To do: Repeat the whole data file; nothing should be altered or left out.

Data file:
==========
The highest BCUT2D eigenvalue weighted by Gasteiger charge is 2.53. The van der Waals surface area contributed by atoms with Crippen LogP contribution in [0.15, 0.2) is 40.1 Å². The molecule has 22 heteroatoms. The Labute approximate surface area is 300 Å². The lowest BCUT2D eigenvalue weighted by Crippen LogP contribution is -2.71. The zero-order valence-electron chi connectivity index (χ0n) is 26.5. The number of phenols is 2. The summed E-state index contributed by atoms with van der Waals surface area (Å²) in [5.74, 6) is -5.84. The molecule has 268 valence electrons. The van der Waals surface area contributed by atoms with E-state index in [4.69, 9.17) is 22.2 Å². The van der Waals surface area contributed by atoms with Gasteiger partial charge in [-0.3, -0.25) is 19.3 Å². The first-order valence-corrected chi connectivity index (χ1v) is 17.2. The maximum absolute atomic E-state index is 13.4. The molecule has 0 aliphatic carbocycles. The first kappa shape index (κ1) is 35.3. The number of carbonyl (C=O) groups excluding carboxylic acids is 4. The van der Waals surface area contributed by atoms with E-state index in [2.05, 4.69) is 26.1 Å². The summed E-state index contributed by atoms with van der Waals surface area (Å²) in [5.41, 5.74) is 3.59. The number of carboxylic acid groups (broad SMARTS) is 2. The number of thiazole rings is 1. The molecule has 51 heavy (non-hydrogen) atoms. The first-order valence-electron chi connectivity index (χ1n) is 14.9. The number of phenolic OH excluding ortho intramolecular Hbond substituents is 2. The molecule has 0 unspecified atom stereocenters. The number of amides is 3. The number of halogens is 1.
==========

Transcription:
The highest BCUT2D eigenvalue weighted by Gasteiger charge is 2.53. The van der Waals surface area contributed by atoms with Crippen LogP contribution in [0.15, 0.2) is 40.1 Å². The molecule has 22 heteroatoms. The Labute approximate surface area is 300 Å². The lowest BCUT2D eigenvalue weighted by Crippen LogP contribution is -2.71. The zero-order valence-electron chi connectivity index (χ0n) is 26.5. The number of phenols is 2. The summed E-state index contributed by atoms with van der Waals surface area (Å²) in [5.74, 6) is -5.84. The molecule has 268 valence electrons. The van der Waals surface area contributed by atoms with E-state index in [4.69, 9.17) is 22.2 Å². The van der Waals surface area contributed by atoms with Gasteiger partial charge in [-0.3, -0.25) is 19.3 Å². The first-order valence-corrected chi connectivity index (χ1v) is 17.2. The maximum absolute atomic E-state index is 13.4. The molecule has 0 aliphatic carbocycles. The first kappa shape index (κ1) is 35.3. The number of carbonyl (C=O) groups excluding carboxylic acids is 4. The van der Waals surface area contributed by atoms with E-state index in [2.05, 4.69) is 26.1 Å². The summed E-state index contributed by atoms with van der Waals surface area (Å²) in [5.41, 5.74) is 3.59. The number of carboxylic acid groups (broad SMARTS) is 2. The number of thiazole rings is 1. The molecule has 51 heavy (non-hydrogen) atoms. The first-order valence-electron chi connectivity index (χ1n) is 14.9. The number of phenolic OH excluding ortho intramolecular Hbond substituents is 2. The molecule has 0 unspecified atom stereocenters. The number of amides is 3. The number of halogens is 1.